LCS Program - 2009 GAO Review
The Navy adopted a concurrent design-build strategy for the first two LCS seaframes, which has proven unsuccessful. Contributing challenges included the implementation of new design guidelines, delays in major equipment deliveries, and an unwavering focus on achieving schedule and performance goals. These events drove low levels of outfitting, out-of-sequence work, and rework-all of which increased construction costs. Also, incomplete designs during construction led to weight increases for both seaframes. According to the Navy, this weight growth contributed to a higher than desired center of gravity on LCS 1 that degraded the stability of the seaframe. In fact, an inclining experiment performed during acceptance trials showed LCS 1 may not meet Navy stability requirements for the damaged ship condition. The Navy is taking steps to remove weight and implement stability improvements for LCS 1, while also incorporating design changes for future seaframes.
In March 2009 the Government Accountability Office found that Fifteen of 19 critical technologies for the two seaframe designs were fully mature, and 2 technologies are approaching maturity. The overhead launch and retrieval system in the LCS 1 design and the aluminum structure in the LCS 2 design are immature. The Navy identified the watercraft launch and recovery concept as a major risk to both seaframe designs. This capability is essential to complete the LCS anti-submarine warfare and mine countermeasures missions. According to the Navy, industry watercraft launch and recovery designs are unproven.
To mitigate risk, the Navy is conducting launch and recovery modeling and simulation, model basin testing, and experimentation and is encouraging the seaframe industry teams to adopt similar approaches. Final integration of mission package vehicles with each seaframe will not occur until post-delivery test and trials-planned first for LCS 1 in 2010 using the mine countermeasures mission package. Any problems detected could require redesign and costly rework, which could delay the introduction of LCS to the fleet.
The Navy assesses LCS design stability by monitoring changes to requirements documents, execution of engineering change proposals, and the completion of contract deliverables related to drawings, ship specifications, and independent certification of the design. Construction is monitored using earned value management and through evaluation of manufacturing hours spent on rework, deficiencies detected and corrected, and the number of test procedures performed.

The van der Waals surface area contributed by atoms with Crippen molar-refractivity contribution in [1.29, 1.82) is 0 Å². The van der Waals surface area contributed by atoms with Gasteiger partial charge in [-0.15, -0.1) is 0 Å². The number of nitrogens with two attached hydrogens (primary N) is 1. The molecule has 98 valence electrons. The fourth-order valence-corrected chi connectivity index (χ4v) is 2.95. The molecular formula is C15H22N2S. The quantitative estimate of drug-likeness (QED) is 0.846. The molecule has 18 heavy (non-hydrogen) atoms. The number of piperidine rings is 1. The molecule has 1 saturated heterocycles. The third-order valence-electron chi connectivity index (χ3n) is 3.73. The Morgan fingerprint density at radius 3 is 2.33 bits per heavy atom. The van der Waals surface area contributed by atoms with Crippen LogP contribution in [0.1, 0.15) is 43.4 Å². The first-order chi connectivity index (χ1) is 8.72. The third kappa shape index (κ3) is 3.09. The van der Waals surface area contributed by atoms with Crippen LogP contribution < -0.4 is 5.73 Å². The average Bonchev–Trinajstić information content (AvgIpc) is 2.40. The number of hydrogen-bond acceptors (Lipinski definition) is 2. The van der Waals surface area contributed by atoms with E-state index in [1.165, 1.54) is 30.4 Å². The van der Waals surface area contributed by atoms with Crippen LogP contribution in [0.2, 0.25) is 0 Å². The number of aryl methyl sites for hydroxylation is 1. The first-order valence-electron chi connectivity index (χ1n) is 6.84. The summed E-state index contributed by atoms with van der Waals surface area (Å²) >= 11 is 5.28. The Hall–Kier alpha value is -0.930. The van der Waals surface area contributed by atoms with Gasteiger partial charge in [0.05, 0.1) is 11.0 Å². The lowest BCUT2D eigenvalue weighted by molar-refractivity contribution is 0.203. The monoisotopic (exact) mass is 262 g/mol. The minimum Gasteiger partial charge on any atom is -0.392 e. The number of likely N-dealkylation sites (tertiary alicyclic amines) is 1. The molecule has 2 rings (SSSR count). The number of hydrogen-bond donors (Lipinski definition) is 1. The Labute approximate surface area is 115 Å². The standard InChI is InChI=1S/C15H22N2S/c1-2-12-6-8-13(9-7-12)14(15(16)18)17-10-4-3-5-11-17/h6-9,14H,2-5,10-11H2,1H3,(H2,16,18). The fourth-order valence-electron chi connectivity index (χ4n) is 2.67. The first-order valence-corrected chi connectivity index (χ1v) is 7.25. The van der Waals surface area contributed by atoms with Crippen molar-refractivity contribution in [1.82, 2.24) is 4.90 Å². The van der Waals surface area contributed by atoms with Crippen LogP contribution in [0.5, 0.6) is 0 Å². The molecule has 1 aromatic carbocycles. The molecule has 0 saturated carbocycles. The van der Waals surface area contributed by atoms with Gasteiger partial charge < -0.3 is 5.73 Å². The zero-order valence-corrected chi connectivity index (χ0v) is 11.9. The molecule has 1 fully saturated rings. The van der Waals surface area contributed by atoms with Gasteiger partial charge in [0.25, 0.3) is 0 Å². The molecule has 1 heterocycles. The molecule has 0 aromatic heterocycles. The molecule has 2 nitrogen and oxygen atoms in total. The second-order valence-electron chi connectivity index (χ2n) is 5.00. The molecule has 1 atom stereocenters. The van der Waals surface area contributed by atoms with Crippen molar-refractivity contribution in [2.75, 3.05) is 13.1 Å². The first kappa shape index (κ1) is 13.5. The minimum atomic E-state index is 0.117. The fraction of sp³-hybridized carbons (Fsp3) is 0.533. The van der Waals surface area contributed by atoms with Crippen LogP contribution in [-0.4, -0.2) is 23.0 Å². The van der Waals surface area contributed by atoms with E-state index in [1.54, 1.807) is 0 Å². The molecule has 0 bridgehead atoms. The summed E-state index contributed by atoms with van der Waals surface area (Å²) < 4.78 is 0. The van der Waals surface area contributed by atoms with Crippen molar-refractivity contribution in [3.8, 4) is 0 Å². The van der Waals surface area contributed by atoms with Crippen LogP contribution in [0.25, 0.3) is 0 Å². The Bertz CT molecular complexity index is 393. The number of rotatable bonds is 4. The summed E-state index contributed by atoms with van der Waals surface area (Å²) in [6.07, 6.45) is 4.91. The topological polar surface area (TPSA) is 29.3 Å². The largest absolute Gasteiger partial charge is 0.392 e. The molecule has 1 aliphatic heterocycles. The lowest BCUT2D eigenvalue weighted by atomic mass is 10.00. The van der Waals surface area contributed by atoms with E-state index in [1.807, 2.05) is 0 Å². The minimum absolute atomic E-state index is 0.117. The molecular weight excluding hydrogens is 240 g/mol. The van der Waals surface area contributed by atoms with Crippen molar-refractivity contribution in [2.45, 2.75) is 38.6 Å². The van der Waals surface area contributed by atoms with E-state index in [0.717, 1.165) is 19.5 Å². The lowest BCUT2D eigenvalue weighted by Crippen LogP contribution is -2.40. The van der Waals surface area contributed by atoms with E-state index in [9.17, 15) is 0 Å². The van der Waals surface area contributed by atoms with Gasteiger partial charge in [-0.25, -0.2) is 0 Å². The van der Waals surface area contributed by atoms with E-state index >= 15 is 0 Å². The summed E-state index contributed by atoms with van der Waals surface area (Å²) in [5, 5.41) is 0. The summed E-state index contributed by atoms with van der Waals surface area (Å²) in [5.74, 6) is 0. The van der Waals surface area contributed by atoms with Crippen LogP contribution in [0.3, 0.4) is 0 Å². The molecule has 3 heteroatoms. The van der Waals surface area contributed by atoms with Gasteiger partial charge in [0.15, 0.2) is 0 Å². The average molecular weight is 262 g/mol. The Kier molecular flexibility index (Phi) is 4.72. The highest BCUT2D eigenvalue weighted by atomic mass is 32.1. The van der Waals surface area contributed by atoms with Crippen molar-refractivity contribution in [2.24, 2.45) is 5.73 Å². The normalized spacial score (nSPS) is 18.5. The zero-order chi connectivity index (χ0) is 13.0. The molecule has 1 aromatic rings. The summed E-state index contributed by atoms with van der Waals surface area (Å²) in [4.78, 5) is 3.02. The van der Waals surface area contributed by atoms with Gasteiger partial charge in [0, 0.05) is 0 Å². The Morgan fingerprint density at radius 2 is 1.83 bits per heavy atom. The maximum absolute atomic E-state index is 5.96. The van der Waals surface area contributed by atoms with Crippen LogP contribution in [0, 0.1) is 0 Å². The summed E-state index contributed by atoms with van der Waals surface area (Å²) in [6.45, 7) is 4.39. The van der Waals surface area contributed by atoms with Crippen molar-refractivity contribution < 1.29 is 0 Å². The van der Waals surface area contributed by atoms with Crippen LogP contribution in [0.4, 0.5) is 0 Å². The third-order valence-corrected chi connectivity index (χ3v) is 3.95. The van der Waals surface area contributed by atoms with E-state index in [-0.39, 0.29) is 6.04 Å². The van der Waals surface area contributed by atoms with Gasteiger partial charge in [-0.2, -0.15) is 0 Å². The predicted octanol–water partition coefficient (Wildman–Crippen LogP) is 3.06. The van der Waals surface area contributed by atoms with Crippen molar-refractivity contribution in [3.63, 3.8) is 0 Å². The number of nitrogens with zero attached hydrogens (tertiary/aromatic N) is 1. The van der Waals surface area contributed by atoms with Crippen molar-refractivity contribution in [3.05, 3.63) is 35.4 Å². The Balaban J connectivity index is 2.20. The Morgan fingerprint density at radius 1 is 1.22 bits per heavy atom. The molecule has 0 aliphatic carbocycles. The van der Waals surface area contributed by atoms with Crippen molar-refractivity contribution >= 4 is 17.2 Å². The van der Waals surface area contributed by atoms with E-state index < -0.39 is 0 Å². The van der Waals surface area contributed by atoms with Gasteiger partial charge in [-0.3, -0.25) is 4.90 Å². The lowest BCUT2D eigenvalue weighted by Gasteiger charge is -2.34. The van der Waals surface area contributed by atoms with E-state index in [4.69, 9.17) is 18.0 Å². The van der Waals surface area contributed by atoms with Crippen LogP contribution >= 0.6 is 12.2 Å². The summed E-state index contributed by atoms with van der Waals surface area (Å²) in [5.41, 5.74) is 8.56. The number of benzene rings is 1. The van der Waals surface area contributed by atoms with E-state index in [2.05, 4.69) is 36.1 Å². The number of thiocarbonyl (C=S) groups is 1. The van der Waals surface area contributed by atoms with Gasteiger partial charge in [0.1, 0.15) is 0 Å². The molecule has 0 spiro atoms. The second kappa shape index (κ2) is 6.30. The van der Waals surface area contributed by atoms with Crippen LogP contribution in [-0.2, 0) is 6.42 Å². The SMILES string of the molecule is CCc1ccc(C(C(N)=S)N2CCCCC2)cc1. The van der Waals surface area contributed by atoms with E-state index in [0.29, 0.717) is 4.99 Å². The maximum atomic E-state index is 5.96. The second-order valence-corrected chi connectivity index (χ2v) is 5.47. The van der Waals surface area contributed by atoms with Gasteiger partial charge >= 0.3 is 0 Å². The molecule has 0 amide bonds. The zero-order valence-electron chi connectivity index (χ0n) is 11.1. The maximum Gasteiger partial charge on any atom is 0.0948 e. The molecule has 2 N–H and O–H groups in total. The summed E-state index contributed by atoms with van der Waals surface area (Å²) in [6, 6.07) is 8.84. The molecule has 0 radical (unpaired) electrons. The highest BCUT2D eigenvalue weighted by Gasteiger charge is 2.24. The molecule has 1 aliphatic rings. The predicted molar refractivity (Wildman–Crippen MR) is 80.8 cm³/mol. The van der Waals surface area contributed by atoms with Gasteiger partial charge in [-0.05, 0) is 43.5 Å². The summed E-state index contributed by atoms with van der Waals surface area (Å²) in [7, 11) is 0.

As part of LCS 1 acceptance trials, the Navy's Board of Inspection and Survey (INSURV) identified 21 critical "starred" deficiencies and recommended the Chief of Naval Operations authorize delivery of LCS 1 after correction or waiver of these deficiencies. According to Navy officials, only 9 of these deficiencies were corrected prior to delivery. Navy officials report that transiting the ship away from Marinette, Wisconsin, prior to the winter freeze was a higher priority than timely correction of starred deficiencies. The Navy intends to correct remaining deficiencies during planned post-delivery maintenance availabilities. The Navy plans to hold an INSURV review of LCS 2 upon completion of construction and builder's trials for that seaframe. Navy officials report that the earned value management systems in each of the LCS shipyards do not meet Defense Contract Management Agency requirements for validation. Thus, the cost and schedule data reported by the prime contractors cannot be considered fully reliable by the Navy when evaluating contractor cost proposals or negotiating for construction of follow-on ships.
The Navy stated the LCS program is delivering vital capabilities to the fleet and will be a critical component of the Navy. It noted that LCS 1 was delivered September 18, 2008-6 years and 1 day after the LCS program was established. In fiscal year 2009, the program will deliver a second ship of a completely different design. According to the Navy, while the initial cost and schedule objectives were overaggressive - and necessitated a concurrent design and construction plan - they provided the tension and urgency for these achievements, and lessons learned will be applied to future shipbuilding programs. In August 2008, INSURV evaluated LCS 1 and found it to be "capable, well-built, and inspection-ready." The Navy stated it is leveraging lessons learned from LCS 1 and LCS 2 to ensure future ship awards provide the right mix of capability and affordability.